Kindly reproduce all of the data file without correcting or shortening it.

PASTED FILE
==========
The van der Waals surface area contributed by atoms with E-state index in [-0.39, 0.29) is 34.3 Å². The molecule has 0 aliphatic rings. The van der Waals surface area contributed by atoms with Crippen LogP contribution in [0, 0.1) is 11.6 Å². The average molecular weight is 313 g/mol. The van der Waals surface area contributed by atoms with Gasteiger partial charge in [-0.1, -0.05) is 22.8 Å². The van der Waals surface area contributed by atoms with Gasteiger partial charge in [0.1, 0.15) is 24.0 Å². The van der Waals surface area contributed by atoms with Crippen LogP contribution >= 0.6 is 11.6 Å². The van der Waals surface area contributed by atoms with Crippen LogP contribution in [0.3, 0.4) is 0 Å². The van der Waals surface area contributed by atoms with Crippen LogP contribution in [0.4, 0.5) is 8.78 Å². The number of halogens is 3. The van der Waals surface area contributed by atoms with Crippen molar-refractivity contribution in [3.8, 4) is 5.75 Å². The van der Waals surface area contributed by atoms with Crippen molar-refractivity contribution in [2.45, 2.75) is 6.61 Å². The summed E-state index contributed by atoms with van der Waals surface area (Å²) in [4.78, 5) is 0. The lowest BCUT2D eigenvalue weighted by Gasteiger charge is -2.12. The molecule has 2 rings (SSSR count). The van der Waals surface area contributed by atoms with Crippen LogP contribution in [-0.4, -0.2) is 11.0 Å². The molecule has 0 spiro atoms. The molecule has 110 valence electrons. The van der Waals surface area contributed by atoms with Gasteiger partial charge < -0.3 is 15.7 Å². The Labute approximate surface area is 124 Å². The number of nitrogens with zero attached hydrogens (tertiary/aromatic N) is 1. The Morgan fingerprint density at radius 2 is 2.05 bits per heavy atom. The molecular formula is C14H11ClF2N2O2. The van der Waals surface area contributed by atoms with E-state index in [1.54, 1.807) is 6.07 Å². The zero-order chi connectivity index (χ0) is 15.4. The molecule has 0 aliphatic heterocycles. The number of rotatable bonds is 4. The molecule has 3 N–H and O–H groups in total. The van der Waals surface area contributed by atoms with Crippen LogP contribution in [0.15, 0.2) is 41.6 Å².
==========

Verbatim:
The van der Waals surface area contributed by atoms with E-state index in [-0.39, 0.29) is 34.3 Å². The molecule has 0 aliphatic rings. The van der Waals surface area contributed by atoms with Crippen LogP contribution in [0, 0.1) is 11.6 Å². The average molecular weight is 313 g/mol. The van der Waals surface area contributed by atoms with Gasteiger partial charge in [-0.1, -0.05) is 22.8 Å². The van der Waals surface area contributed by atoms with Gasteiger partial charge in [0.1, 0.15) is 24.0 Å². The van der Waals surface area contributed by atoms with Crippen LogP contribution >= 0.6 is 11.6 Å². The van der Waals surface area contributed by atoms with Crippen LogP contribution in [0.3, 0.4) is 0 Å². The van der Waals surface area contributed by atoms with Crippen LogP contribution in [0.4, 0.5) is 8.78 Å². The number of halogens is 3. The van der Waals surface area contributed by atoms with Crippen molar-refractivity contribution in [3.8, 4) is 5.75 Å². The van der Waals surface area contributed by atoms with Crippen molar-refractivity contribution in [2.45, 2.75) is 6.61 Å². The summed E-state index contributed by atoms with van der Waals surface area (Å²) in [4.78, 5) is 0. The lowest BCUT2D eigenvalue weighted by Gasteiger charge is -2.12. The molecule has 2 rings (SSSR count). The van der Waals surface area contributed by atoms with Crippen LogP contribution in [-0.4, -0.2) is 11.0 Å². The molecule has 0 spiro atoms. The molecule has 110 valence electrons. The van der Waals surface area contributed by atoms with Gasteiger partial charge < -0.3 is 15.7 Å². The Labute approximate surface area is 124 Å². The number of nitrogens with zero attached hydrogens (tertiary/aromatic N) is 1. The Morgan fingerprint density at radius 2 is 2.05 bits per heavy atom. The molecular formula is C14H11ClF2N2O2. The van der Waals surface area contributed by atoms with E-state index in [1.54, 1.807) is 6.07 Å². The zero-order chi connectivity index (χ0) is 15.4. The molecule has 0 aliphatic heterocycles. The number of rotatable bonds is 4. The molecule has 3 N–H and O–H groups in total. The van der Waals surface area contributed by atoms with Crippen LogP contribution in [0.15, 0.2) is 41.6 Å².